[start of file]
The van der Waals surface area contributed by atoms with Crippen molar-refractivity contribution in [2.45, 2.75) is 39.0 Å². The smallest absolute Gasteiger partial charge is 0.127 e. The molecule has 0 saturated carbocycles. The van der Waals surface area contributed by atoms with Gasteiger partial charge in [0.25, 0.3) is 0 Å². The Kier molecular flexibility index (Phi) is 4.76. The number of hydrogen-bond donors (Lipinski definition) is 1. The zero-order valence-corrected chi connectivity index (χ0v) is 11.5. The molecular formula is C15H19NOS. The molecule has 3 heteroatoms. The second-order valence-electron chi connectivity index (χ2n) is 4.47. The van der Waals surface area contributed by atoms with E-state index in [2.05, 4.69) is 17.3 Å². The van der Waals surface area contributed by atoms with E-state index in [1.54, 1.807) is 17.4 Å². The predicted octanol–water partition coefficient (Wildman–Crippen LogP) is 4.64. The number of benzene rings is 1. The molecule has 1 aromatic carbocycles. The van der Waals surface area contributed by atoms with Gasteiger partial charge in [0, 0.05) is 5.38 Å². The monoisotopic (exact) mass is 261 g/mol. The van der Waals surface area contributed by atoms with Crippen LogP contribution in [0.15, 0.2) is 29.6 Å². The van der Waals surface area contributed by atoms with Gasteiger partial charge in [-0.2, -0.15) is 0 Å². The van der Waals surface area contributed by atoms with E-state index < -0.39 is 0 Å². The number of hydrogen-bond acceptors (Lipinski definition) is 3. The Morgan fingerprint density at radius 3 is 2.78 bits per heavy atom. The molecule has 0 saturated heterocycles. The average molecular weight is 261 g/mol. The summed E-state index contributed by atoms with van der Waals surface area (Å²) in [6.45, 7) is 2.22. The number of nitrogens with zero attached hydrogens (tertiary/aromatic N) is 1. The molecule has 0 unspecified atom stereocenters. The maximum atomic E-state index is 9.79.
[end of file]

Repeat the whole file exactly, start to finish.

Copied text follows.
The van der Waals surface area contributed by atoms with Crippen molar-refractivity contribution in [2.45, 2.75) is 39.0 Å². The smallest absolute Gasteiger partial charge is 0.127 e. The molecule has 0 saturated carbocycles. The van der Waals surface area contributed by atoms with Gasteiger partial charge in [0.25, 0.3) is 0 Å². The Kier molecular flexibility index (Phi) is 4.76. The number of hydrogen-bond donors (Lipinski definition) is 1. The zero-order valence-corrected chi connectivity index (χ0v) is 11.5. The molecular formula is C15H19NOS. The molecule has 3 heteroatoms. The second-order valence-electron chi connectivity index (χ2n) is 4.47. The van der Waals surface area contributed by atoms with E-state index in [2.05, 4.69) is 17.3 Å². The van der Waals surface area contributed by atoms with E-state index in [1.54, 1.807) is 17.4 Å². The predicted octanol–water partition coefficient (Wildman–Crippen LogP) is 4.64. The number of benzene rings is 1. The molecule has 1 aromatic carbocycles. The van der Waals surface area contributed by atoms with Gasteiger partial charge in [0, 0.05) is 5.38 Å². The monoisotopic (exact) mass is 261 g/mol. The van der Waals surface area contributed by atoms with Crippen LogP contribution in [0.15, 0.2) is 29.6 Å². The van der Waals surface area contributed by atoms with Gasteiger partial charge in [-0.2, -0.15) is 0 Å². The van der Waals surface area contributed by atoms with E-state index < -0.39 is 0 Å². The number of hydrogen-bond acceptors (Lipinski definition) is 3. The Morgan fingerprint density at radius 3 is 2.78 bits per heavy atom. The molecule has 0 saturated heterocycles. The average molecular weight is 261 g/mol. The summed E-state index contributed by atoms with van der Waals surface area (Å²) in [6.45, 7) is 2.22. The number of nitrogens with zero attached hydrogens (tertiary/aromatic N) is 1. The molecule has 0 unspecified atom stereocenters. The maximum atomic E-state index is 9.79.